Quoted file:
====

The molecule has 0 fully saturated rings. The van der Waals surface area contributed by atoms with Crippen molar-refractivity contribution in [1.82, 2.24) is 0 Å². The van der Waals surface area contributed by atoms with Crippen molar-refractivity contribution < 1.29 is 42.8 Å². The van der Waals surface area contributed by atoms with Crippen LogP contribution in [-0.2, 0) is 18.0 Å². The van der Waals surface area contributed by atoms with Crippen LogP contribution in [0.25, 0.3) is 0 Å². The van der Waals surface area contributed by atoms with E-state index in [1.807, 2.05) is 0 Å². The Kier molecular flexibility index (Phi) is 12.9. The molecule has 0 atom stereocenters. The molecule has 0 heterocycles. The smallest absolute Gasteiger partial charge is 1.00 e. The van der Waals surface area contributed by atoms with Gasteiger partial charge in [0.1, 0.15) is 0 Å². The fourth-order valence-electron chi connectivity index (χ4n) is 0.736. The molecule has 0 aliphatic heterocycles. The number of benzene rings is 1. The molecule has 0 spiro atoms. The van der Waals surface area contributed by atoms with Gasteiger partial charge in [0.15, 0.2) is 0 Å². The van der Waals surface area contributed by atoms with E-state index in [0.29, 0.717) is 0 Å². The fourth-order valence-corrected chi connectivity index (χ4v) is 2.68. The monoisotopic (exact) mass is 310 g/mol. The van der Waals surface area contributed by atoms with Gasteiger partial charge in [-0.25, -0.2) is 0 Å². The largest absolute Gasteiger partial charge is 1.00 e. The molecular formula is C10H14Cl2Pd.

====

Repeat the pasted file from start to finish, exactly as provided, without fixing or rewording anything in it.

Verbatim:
The molecule has 0 fully saturated rings. The van der Waals surface area contributed by atoms with Crippen molar-refractivity contribution in [1.82, 2.24) is 0 Å². The van der Waals surface area contributed by atoms with Crippen molar-refractivity contribution < 1.29 is 42.8 Å². The van der Waals surface area contributed by atoms with Crippen LogP contribution in [-0.2, 0) is 18.0 Å². The van der Waals surface area contributed by atoms with Crippen LogP contribution in [0.25, 0.3) is 0 Å². The van der Waals surface area contributed by atoms with E-state index in [1.807, 2.05) is 0 Å². The Kier molecular flexibility index (Phi) is 12.9. The molecule has 0 atom stereocenters. The molecule has 0 heterocycles. The smallest absolute Gasteiger partial charge is 1.00 e. The van der Waals surface area contributed by atoms with Gasteiger partial charge in [0.1, 0.15) is 0 Å². The fourth-order valence-electron chi connectivity index (χ4n) is 0.736. The molecule has 0 aliphatic heterocycles. The number of benzene rings is 1. The molecule has 0 spiro atoms. The van der Waals surface area contributed by atoms with Gasteiger partial charge in [0.15, 0.2) is 0 Å². The van der Waals surface area contributed by atoms with E-state index in [0.29, 0.717) is 0 Å². The fourth-order valence-corrected chi connectivity index (χ4v) is 2.68. The monoisotopic (exact) mass is 310 g/mol. The van der Waals surface area contributed by atoms with Gasteiger partial charge in [-0.25, -0.2) is 0 Å². The largest absolute Gasteiger partial charge is 1.00 e. The molecular formula is C10H14Cl2Pd.